An international bank is in hot water after it admitted it helped hundreds of Americans hide over $1 billion in assets from the IRS. HSBC Holdings admitted to helping after a decade-long investigation. The investigation ended when prosecutors filed a charge of conspiracy to defraud the U.S. against a unit of the bank. Prosecutors agreed to drop the charge in three years if the bank abides by the deal. HSBC has agreed to pay $192.4 million in order to resolve the issue.
According to the charge, HSBC Switzerland assisted U.S. taxpayers in concealing their offshore assets and income from U.S. tax authorities from 2000 to 2010. In a statement of facts, HSBC Switzerland admitted that it helped 720 U.S. taxpayers hide $825 million in assets from the IRS. The bank also offered a variety of traditional Swiss banking services that help clients cheat the IRS. This included advising their clients to withdraw less than $10,000 so they could avoid reporting requirements and they provided credit, debit and travel cards to access funds.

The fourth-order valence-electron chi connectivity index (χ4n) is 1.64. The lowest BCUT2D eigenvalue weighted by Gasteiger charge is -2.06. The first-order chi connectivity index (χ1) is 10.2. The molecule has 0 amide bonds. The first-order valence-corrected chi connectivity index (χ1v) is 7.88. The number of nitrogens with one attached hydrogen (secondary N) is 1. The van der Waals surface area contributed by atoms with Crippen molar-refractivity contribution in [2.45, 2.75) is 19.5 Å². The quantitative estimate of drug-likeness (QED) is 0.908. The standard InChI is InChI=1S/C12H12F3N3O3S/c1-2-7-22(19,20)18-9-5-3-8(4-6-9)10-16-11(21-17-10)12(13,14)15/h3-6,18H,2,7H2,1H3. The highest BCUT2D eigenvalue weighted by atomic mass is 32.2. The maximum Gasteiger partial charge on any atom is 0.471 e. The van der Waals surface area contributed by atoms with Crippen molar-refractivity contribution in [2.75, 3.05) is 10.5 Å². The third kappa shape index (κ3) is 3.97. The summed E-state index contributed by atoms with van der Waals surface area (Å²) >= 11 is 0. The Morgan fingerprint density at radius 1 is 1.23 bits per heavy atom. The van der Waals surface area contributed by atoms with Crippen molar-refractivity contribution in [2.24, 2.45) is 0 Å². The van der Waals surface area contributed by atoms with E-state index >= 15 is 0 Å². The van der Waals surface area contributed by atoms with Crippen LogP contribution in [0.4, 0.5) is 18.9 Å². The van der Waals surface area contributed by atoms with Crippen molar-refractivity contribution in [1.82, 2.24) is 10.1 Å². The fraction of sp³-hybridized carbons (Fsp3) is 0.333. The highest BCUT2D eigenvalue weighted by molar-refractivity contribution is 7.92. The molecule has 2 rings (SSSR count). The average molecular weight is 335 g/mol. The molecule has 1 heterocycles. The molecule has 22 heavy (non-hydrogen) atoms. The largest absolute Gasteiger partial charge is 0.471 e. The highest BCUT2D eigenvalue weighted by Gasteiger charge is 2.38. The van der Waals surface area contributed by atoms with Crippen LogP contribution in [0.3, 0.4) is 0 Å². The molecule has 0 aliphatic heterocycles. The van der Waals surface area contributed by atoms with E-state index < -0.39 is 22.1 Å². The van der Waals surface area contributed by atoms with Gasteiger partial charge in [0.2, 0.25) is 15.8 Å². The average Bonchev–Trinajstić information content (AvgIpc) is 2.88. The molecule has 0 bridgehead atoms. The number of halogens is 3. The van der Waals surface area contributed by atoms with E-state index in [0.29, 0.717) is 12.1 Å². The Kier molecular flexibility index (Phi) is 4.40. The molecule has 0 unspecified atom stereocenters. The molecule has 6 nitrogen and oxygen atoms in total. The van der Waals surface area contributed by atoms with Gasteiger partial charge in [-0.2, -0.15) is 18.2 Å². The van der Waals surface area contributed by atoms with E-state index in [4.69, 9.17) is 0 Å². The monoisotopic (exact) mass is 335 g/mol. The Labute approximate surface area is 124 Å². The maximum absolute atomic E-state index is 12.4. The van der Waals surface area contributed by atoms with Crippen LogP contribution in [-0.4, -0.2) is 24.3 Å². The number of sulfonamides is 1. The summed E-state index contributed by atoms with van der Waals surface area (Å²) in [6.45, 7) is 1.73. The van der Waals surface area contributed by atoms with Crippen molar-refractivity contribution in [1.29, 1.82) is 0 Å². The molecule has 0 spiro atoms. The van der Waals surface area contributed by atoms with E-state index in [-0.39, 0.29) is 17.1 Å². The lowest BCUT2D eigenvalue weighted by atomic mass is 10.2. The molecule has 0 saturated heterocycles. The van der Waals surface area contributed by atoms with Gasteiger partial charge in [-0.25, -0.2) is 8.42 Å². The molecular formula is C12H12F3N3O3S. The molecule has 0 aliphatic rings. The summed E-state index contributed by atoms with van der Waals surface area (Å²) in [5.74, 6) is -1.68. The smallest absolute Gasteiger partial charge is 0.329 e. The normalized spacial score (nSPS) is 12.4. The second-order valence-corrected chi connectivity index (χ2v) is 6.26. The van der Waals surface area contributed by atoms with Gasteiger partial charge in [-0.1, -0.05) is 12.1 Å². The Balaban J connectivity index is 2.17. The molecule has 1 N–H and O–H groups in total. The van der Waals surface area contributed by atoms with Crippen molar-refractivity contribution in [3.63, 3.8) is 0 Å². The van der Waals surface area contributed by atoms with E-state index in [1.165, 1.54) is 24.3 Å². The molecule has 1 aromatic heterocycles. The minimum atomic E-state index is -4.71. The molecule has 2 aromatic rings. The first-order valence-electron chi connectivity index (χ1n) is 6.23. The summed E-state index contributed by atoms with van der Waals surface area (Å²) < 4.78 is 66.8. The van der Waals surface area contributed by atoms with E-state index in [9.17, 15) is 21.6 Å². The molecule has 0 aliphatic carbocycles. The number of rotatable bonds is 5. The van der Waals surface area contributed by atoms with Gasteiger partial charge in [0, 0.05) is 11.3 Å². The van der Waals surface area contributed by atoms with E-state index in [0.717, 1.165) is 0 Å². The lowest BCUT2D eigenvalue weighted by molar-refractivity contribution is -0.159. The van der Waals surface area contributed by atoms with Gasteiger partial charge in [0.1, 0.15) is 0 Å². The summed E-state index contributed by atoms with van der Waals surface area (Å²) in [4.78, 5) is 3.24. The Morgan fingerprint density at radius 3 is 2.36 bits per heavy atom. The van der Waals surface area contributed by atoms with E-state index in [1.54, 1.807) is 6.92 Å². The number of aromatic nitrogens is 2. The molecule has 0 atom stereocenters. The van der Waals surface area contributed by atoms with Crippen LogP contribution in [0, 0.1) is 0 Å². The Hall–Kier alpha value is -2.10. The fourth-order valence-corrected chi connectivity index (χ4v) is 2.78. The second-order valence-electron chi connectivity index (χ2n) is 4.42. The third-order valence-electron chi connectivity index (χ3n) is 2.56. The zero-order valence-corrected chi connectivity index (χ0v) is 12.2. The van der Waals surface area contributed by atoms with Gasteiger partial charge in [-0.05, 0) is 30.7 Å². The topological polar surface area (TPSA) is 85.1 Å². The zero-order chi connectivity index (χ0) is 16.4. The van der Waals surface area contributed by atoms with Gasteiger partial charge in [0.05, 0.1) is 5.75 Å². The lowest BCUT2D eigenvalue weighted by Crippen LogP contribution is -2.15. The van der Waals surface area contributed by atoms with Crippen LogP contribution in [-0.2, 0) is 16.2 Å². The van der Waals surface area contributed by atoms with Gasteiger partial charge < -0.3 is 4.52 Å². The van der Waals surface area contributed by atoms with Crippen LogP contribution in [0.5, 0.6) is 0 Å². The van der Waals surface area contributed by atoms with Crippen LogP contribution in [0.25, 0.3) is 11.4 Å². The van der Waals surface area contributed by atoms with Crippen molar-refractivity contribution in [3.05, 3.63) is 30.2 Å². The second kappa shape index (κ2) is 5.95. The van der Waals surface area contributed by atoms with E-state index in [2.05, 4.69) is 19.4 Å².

This is not the first time HSBC has gotten in trouble for helping taxpayers avoid taxes. In 2017, the Swiss bank had to pay 300 million euros to settle an investigation on tax evasion by French citizens. This came after an ex-employee leaked client data that spawned investigations in several countries.